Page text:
(The trailer for Sea Turtle Summer can be found at the end of this post.)
She and One Pelican at a Time and were featured in the PBS Tampa (WEDU) special, GulfWatch. Pelican was nominated for a Global eBook Award and has won the Literary Classics Seal of Approval.
Nancy’s travels take her extensively throughout the world, most particularly Africa. She is US chair of a charity in Lamu, Kenya, that places girls in intermediate schools to allow them to further their education. She and her husband live in Tampa and St. Louis.
I understand you were a university professor teaching classes about children’s and young adult literature before you started writing. How did the leap from teacher to author come about?
I thought fleetingly about writing for children through my years as an academic, but it never seemed the right time. After teaching children’s and young adult literature, though, the idea crystallized. The day after my granddaughter, Leah, was born, I wrote my first children’s book, I Held You on the Day You Were Born. Since then I’ve never looked back, and those pent-up books flow faster than I would ever have expected. So, in a real way, Leah (who is now five) is the true catalyst behind my writing.
What makes you passionate about writing for children?
My entire academic career has been about children, from teaching young kids to teaching pre-service teachers. It was, I think, a natural segue to begin writing for them. The combination of my love of all things books and the real joy I feel about children and their growing awareness of new ideas led me to this passion.
Congratulations on the publication of your latest children’s picture book, Sea Turtle Summer. What was your inspiration for this story?
My morning walks on Clearwater Beach provide me with so many ideas, particularly for the Bella and Britt Series. With Sea Turtle Summer, I walked by a cordoned off area of the beach that contained a sea turtle nest. The orange tape and the affixed state seal warning about the serious consequences of tampering began the process in my mind.
Clearwater Beach, always voted one of the three best beaches in the world, is a sea turtle’s nightmare if she happens to lay her eggs there. There is so very much activity—from sun worshiping, to volleyball games, to kids’ digging sandcastles (hatchlings cannot get over them), the problem became defined. The tension was set up. All we needed was a sea turtle laying her eggs in an unfortunate place, and Bella and Britt were back on the job!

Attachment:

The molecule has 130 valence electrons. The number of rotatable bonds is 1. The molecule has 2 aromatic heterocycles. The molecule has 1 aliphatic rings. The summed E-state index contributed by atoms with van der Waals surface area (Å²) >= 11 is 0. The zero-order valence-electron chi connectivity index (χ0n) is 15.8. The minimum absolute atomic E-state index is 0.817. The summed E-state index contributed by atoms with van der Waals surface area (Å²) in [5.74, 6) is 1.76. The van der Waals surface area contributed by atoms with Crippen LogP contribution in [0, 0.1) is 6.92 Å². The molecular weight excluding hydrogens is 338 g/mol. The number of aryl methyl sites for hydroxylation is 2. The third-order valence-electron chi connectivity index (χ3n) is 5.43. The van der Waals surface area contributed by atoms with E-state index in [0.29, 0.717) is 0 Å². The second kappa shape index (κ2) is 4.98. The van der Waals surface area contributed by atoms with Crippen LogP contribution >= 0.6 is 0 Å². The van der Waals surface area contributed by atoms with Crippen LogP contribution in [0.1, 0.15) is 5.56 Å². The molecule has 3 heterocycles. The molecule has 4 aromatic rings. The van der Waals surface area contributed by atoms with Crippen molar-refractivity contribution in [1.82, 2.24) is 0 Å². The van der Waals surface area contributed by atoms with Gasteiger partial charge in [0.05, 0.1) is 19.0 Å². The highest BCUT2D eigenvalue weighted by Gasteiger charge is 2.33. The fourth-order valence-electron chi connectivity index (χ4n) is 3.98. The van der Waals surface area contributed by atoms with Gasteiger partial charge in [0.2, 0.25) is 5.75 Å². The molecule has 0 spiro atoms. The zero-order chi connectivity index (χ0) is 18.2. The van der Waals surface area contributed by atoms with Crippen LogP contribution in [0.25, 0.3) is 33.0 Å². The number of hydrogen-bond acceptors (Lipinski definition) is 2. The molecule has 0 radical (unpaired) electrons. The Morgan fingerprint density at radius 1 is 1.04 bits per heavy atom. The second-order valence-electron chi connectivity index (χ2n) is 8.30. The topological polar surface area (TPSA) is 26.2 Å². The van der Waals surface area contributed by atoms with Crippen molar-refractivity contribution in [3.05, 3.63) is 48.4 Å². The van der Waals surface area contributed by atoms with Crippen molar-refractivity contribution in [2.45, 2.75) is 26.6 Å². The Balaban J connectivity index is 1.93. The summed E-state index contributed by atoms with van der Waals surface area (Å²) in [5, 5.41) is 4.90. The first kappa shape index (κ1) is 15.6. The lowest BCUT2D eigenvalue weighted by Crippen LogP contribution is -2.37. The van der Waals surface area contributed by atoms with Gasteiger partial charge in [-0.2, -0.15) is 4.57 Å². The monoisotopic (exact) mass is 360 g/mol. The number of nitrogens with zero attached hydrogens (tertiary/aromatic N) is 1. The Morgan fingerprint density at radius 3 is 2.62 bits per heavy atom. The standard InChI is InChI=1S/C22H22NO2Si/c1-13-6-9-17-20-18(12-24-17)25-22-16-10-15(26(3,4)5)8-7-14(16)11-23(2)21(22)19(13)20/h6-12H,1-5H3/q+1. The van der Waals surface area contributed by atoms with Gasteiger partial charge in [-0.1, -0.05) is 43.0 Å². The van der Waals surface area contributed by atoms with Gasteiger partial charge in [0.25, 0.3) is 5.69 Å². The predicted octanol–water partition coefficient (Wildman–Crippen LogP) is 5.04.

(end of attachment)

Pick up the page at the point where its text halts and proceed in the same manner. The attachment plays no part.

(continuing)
I understand you get up at dawn everyday and by 6am are already pounding away at your keyboard on the balcony of your beautiful, gulf-view Clearwater apartment. Tell us more about your writing schedule and writing process, especially for Sea Turtle Summer.
It is true that I’m at my computer around six each morning and has become a joke with friends who always look at the time I send or answer emails! I do find that time to be more productive for me than any other.
I’ve learned to parcel my days into bunches of hours, each bunch dealing with one area. For instance, my best creative writing is early in the morning. About mid-morning, I turn to marketing and do that several hours. Later in the day, I go back to writing, many times on a different manuscript. I tend to finish about 5 PM, but my computer is sometimes on my lap in the evening as well.
My blog does take some time almost daily. I publish new posts three times a week. I try to write them in groups and usually have seven or eight ready to go. I enjoy blogging and find writing for adults helps keep my mind focused in a different way. In that regard, it’s a worthwhile exercise.
What do you do when the words ‘just won’t come out’? Do you stay and force it until something begins happening on the page?
Free Association is the name of that game for me. I don’t fight writer’s block anymore. Rather, exercise or running errands or doing anything not related to writing helps greatly. When I’m disengaged from writing is usually when engagement happens. An idea, a notion, a nugget of a thought will pop into my consciousness and, as if by magic, the block is finished.
Do you have any tips for aspiring children’s authors?
Yes! Don’t write in a vacuum! Join a writer’s group—immediately. It is the best thing you can do for yourself. The Society of Children’s Book Writers and Illustrators (SCBWI) is beyond valuable for the new writer, and local groups are everywhere.
Realize you have to promote your own book, and you must do it constantly. The days of sitting back and letting your publishing house do it are over! I have a friend whose name you’d recognize here. She’s had thirty two books children’s books published. Recently she told me that she still gives one day a month to marketing.
Is there anything else you’d like to share with my readers?
I’d be delighted to share my web and blog addresses and tell them where my books can be purchased.
Web site: http://www.nancystewartbooks.com
Blog site: http://www.nancystewartbooks.blogspot.com
The books are sold at: Guardian Angel Publishing, amazon.com, barnes & noble.com,Fictionwise and my web and blog sites, where you can obtain a personalized, autographed copy.
Thank you, Nancy!
Thank you so much, Mayra, for hosting me. I enjoyed being with you and your guests.
Mayra's Secret Bookcase is a marvelous blog, and it is my hope you will take a look at it!